A wig is a head covering made from human hair, animal hair, or synthetic fiber. The word wig is short for periwig, which makes its earliest known appearance in the English language in William Shakespeare's The Two Gentlemen of Verona. Some people wear wigs to disguise baldness; a wig may be used as a less intrusive and less expensive alternative to medical therapies for restoring hair or for a religious reason.
After the fall of the Western Roman Empire, the use of wigs fell into disuse in the West for a thousand years until they were revived in the 16th century as a means of compensating for hair loss or improving one's personal appearance. They also served a practical purpose: the unhygienic conditions of the time meant that hair attracted head lice, a problem that could be much reduced if natural hair were shaved and replaced with a more easily de-loused artificial hairpiece. Fur hoods were also used in a similar preventive fashion.
With wigs virtually obligatory garb for men with social rank, wigmakers gained considerable prestige. A wigmakers' guild was established in France in 1665, a development soon copied elsewhere in Europe. Their job was a skilled one as 17th century wigs were extraordinarily elaborate, covering the back and shoulders and flowing down the chest; not surprisingly, they were also extremely heavy and often uncomfortable to wear. Such wigs were expensive to produce. The best examples were made from natural human hair. The hair of horses and goats was often used as a cheaper alternative.
In 1795, the British government levied a tax on hair powder of one guinea per year. This tax effectively caused the demise of both the fashion for wigs and powder. Granville Leveson-Gower, in Paris during the winter of 1796, at the height of the Thermidorian Directory, noted "The word citoyen seemed but very little in use, and hair powder being very common, the appearance of the people was less democratic than in England.
The wearing of wigs as a symbol of social status was largely abandoned in the newly created United States and France by the start of the 19th century. In the United States, only four presidents from John Adams to James Monroe wore curly powdered wigs tied in a queue according to the old-fashioned style of the 18th century. Unlike them, the first president George Washington never wore a wig; instead, he powdered, curled and tied in a queue his own long hair.
From the late 17th to early 19th centuries, European armies wore uniforms more or less imitating the civilian fashions of the time, but with militarized additions. As part of that uniform, officers wore wigs more suited to the drawing rooms of Europe than its battlefields. The late 17th century saw officers wearing full-bottomed natural-coloured wigs, but the civilian change to shorter, powdered styles with pigtails in the early 18th century saw officers adopting similar styles. The elaborate, oversized court-styles of the late 18th century were not followed by armies in the field however, as they were impractical to withstand the rigours of military life and simpler wigs were worn.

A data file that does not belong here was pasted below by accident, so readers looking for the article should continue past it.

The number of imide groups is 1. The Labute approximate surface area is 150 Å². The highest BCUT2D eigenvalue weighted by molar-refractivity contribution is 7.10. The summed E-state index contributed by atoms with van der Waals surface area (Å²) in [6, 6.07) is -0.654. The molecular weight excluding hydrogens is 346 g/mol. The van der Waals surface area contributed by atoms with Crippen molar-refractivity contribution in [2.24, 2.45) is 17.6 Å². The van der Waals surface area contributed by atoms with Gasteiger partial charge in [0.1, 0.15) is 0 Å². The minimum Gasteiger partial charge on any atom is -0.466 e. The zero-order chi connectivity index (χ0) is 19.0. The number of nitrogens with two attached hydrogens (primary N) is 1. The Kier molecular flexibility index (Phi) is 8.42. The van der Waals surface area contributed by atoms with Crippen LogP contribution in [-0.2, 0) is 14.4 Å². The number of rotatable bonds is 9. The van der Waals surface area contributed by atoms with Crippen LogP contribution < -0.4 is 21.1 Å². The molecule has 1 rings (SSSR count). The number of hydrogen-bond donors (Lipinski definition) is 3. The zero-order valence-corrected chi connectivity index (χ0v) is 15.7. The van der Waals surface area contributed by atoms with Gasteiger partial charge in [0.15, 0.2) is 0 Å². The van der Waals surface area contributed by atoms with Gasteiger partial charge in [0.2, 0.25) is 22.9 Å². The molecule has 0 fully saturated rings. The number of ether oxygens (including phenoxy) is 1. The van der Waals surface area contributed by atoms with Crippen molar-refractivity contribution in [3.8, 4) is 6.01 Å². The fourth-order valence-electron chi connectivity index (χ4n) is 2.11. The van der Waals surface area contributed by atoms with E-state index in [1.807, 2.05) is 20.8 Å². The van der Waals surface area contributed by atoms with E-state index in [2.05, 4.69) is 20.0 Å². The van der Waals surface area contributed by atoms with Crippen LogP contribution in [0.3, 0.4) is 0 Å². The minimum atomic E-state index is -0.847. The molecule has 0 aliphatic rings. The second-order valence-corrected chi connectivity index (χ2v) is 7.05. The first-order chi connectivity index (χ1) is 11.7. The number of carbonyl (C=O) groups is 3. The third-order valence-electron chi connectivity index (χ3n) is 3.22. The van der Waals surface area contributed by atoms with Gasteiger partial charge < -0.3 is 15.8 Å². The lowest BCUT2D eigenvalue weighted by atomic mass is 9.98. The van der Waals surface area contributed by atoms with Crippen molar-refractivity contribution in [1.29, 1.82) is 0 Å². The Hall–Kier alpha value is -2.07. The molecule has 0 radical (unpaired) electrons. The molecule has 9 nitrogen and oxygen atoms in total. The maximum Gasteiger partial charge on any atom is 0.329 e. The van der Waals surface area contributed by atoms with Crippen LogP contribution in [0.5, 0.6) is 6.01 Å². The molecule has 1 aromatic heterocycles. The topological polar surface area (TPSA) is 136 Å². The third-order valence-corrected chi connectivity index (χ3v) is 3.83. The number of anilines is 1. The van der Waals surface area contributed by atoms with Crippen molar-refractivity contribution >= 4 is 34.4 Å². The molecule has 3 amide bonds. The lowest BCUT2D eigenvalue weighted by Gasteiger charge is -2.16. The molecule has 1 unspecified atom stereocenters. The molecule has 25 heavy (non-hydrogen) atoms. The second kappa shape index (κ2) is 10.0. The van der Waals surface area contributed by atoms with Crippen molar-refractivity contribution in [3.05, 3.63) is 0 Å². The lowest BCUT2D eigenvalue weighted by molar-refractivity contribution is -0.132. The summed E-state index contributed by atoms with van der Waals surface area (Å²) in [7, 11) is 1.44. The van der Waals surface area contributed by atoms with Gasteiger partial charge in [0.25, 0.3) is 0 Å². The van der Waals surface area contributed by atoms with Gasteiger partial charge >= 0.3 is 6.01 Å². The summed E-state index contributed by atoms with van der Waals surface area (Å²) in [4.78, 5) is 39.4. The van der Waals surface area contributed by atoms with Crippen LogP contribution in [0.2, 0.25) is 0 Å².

Formal military hairstyles lasted until beyond the end of the 18th century and it was the French Revolution which spelled the end of wigs and powdered, greased hairstyles in modern, Western armies. Powdered hair and pigtails made a brief return during Napoleon's reign, being worn by infantry of his Foot Grenadiers and Foot Chasseurs of the Old Guard and the Horse Grenadiers of the Guard.
In Britain, most Commonwealth nations, and the Republic of Ireland special wigs are also worn by barristers, judges, and certain parliamentary and municipal or civic officials as a symbol of the office. Hong Kong barristers and judges continue to wear wigs as part of court dress as a legacy of the court system from the time of British rule. In July 2007, judges in New South Wales, Australia voted to discontinue the wearing of wigs in the NSW Court of Appeal. New Zealand lawyers and judges have ceased to wear wigs except for special ceremonial occasions such as openings of Parliament or the calling of newly qualified barristers to the bar. In Canada lawyers and judges do not wear wigs.
In the theatre, especially on Broadway, wigs are a must for a performer as it alters their personality to be the character they need to portray. Almost like stepping into shoes that a specific character wears, the wig helps the actor get into character. Almost everyone on Broadway will wear a wig, except some of the men, but they can also be wearing facial wigs. The wigs are not only used for character design, but also to cover the microphone packs that actors wear. Usually, the microphone pack goes on the actor's head, so that they are not in the way of quick changes like they do when a microphone pack is worn around a performer's waist. The use of the wig is efficient and easy for the actor and less troublesome, if an actor does not get to wear a wig they are in charge of creating their look every time they go on stage. The wig helps solidify the character's design, as it always stays the same because natural hair is different day to day.